Starring…Lichen & Moss
Did you know that fragrances are made from lichen or that moss is also great in the garden? These, and other fascinating facts can be learned at the new exhibit at the Estonian Museum of Natural History.
The exhibit “The Bold and the Beautiful”, is an accurate description of lichen and moss. The main objective for the exhibit’s curators, Marja-Liisa Kämärä and Loore Ehrlich was to present the unique place that lichen and moss hold in the ecosystem and introduce their survival skills in extreme conditions.
Lichen and moss are not the same. Lichen is a fungi, moss is a plant and this is why the exhibit is split into two rooms. In the lichen room, you can touch different types of this fascinating fungi or look at them under the microscope.
“The lichen roulette is a favourite attraction among children”, explains Kämärä. Spin the roulette wheel and different lichen appear under the microscope.
According to Kämärä, lichen has been used for thousands of years. Few people know that the stomachs of mummies were filled with lichen in Egypt so that they would not collapse. Lichen that was sent into space came back alive.
“At first lichen that is common to Estonia was used in Chanel No5 perfume”, says Kämärä.
Lichen is used as food as well, in such things as teas, powders, and flours that are made into bread.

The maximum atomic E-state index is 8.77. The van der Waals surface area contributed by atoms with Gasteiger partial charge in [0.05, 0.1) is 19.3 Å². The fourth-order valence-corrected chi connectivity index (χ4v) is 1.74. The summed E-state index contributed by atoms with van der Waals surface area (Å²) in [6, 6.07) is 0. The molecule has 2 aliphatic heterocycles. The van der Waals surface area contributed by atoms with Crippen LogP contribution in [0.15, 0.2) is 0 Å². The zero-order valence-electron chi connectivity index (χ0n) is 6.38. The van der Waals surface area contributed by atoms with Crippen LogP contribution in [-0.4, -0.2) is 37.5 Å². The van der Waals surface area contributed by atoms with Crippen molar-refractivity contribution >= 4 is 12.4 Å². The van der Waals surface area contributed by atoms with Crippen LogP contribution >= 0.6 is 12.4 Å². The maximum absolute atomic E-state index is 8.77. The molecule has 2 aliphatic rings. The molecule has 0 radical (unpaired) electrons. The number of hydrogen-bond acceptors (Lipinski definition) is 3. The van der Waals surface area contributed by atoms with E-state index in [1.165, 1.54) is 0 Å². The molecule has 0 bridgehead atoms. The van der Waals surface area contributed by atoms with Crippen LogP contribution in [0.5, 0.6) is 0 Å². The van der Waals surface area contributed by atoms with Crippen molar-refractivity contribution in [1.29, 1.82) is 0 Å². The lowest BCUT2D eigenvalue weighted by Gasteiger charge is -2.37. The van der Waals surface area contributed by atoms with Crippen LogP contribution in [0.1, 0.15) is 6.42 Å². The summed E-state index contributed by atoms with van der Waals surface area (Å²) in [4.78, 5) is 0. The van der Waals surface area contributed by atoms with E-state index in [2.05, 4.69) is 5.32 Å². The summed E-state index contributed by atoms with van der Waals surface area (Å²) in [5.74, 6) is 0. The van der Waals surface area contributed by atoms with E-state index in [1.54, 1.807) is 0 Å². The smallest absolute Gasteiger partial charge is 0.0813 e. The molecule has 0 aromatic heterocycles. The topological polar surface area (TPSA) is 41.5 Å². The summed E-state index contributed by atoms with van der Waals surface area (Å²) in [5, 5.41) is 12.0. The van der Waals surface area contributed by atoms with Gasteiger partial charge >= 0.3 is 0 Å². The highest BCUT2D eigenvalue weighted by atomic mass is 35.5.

The moss room smells like the forest; the entire room is filled with different types of moss.
“Moss is quirky, it is a very unique plant”, explains Loore Erlich, an expert on moss. “Moss doesn’t have roots, it takes the water it needs from the air or dew. It can dry completely and when it gets water, it wakes up again”.
While moss doesn’t need soil, it produces soil and acts as a growing medium for many other plants.
Learn about the different animals, like squirrels and birds that use moss. Many animals like the soft moss to make their nests.
People also use moss for things like pillows, handicrafts, and insulation in log houses. A newer trend is the use of moss in sanitary napkins and diapers, because moss is known for its absorbency.
The different types of Japanese moss that have come to Estonia have become quite popular for gardens. “Moss is a great alternative to grass, as it requires little maintenance and stays green all year round”.
Be sure to visit the rest of the Museum of Natural History on the second and third floors. There, you will learn about Estonian forests, rivers, and seashores. Exhibit texts are in English, Estonian, and Russian.
Click on the address to see the location.
TEXT MIKKO VIRTA, PHOTOS ANDREI CHERTKOV